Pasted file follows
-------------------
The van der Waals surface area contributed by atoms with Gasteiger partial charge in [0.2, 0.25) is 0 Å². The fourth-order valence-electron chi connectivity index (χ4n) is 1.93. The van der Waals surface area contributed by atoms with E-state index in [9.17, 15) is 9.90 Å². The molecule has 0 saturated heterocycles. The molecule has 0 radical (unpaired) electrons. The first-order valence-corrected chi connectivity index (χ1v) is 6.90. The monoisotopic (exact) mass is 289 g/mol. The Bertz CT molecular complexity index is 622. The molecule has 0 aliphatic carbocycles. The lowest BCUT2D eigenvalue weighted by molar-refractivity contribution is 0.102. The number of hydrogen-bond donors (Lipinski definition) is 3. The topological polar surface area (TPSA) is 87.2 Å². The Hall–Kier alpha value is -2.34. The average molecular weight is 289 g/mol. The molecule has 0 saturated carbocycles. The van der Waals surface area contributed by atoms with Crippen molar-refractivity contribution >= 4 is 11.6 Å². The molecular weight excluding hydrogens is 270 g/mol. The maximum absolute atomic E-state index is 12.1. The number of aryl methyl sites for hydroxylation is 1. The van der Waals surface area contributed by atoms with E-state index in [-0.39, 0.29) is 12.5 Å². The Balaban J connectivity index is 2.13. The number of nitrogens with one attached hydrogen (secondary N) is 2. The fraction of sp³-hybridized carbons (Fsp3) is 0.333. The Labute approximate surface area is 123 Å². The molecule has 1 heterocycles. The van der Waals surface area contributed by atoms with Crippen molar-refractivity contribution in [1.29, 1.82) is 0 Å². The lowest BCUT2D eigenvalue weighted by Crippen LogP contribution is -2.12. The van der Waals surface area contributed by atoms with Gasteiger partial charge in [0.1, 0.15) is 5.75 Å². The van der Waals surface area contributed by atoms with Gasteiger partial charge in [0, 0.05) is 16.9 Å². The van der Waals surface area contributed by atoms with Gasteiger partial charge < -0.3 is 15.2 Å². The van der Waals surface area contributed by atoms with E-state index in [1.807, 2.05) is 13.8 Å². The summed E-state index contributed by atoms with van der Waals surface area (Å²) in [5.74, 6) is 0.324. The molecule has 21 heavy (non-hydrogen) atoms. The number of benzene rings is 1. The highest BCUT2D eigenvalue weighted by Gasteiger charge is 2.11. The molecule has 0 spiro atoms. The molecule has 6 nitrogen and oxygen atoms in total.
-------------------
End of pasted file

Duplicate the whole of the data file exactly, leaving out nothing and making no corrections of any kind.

The van der Waals surface area contributed by atoms with Gasteiger partial charge in [0.2, 0.25) is 0 Å². The fourth-order valence-electron chi connectivity index (χ4n) is 1.93. The van der Waals surface area contributed by atoms with E-state index in [9.17, 15) is 9.90 Å². The molecule has 0 saturated heterocycles. The molecule has 0 radical (unpaired) electrons. The first-order valence-corrected chi connectivity index (χ1v) is 6.90. The monoisotopic (exact) mass is 289 g/mol. The Bertz CT molecular complexity index is 622. The molecule has 0 aliphatic carbocycles. The lowest BCUT2D eigenvalue weighted by molar-refractivity contribution is 0.102. The number of hydrogen-bond donors (Lipinski definition) is 3. The topological polar surface area (TPSA) is 87.2 Å². The Hall–Kier alpha value is -2.34. The average molecular weight is 289 g/mol. The molecule has 0 saturated carbocycles. The van der Waals surface area contributed by atoms with Crippen molar-refractivity contribution >= 4 is 11.6 Å². The molecular weight excluding hydrogens is 270 g/mol. The maximum absolute atomic E-state index is 12.1. The number of aryl methyl sites for hydroxylation is 1. The van der Waals surface area contributed by atoms with E-state index in [-0.39, 0.29) is 12.5 Å². The Balaban J connectivity index is 2.13. The number of nitrogens with one attached hydrogen (secondary N) is 2. The fraction of sp³-hybridized carbons (Fsp3) is 0.333. The Labute approximate surface area is 123 Å². The molecule has 1 heterocycles. The van der Waals surface area contributed by atoms with Crippen molar-refractivity contribution in [1.29, 1.82) is 0 Å². The lowest BCUT2D eigenvalue weighted by Crippen LogP contribution is -2.12. The van der Waals surface area contributed by atoms with Gasteiger partial charge in [0.1, 0.15) is 5.75 Å². The van der Waals surface area contributed by atoms with Gasteiger partial charge in [0, 0.05) is 16.9 Å². The van der Waals surface area contributed by atoms with Gasteiger partial charge < -0.3 is 15.2 Å². The van der Waals surface area contributed by atoms with E-state index in [1.807, 2.05) is 13.8 Å². The summed E-state index contributed by atoms with van der Waals surface area (Å²) in [5.74, 6) is 0.324. The molecule has 21 heavy (non-hydrogen) atoms. The number of benzene rings is 1. The highest BCUT2D eigenvalue weighted by Gasteiger charge is 2.11. The molecule has 0 spiro atoms. The molecule has 6 nitrogen and oxygen atoms in total.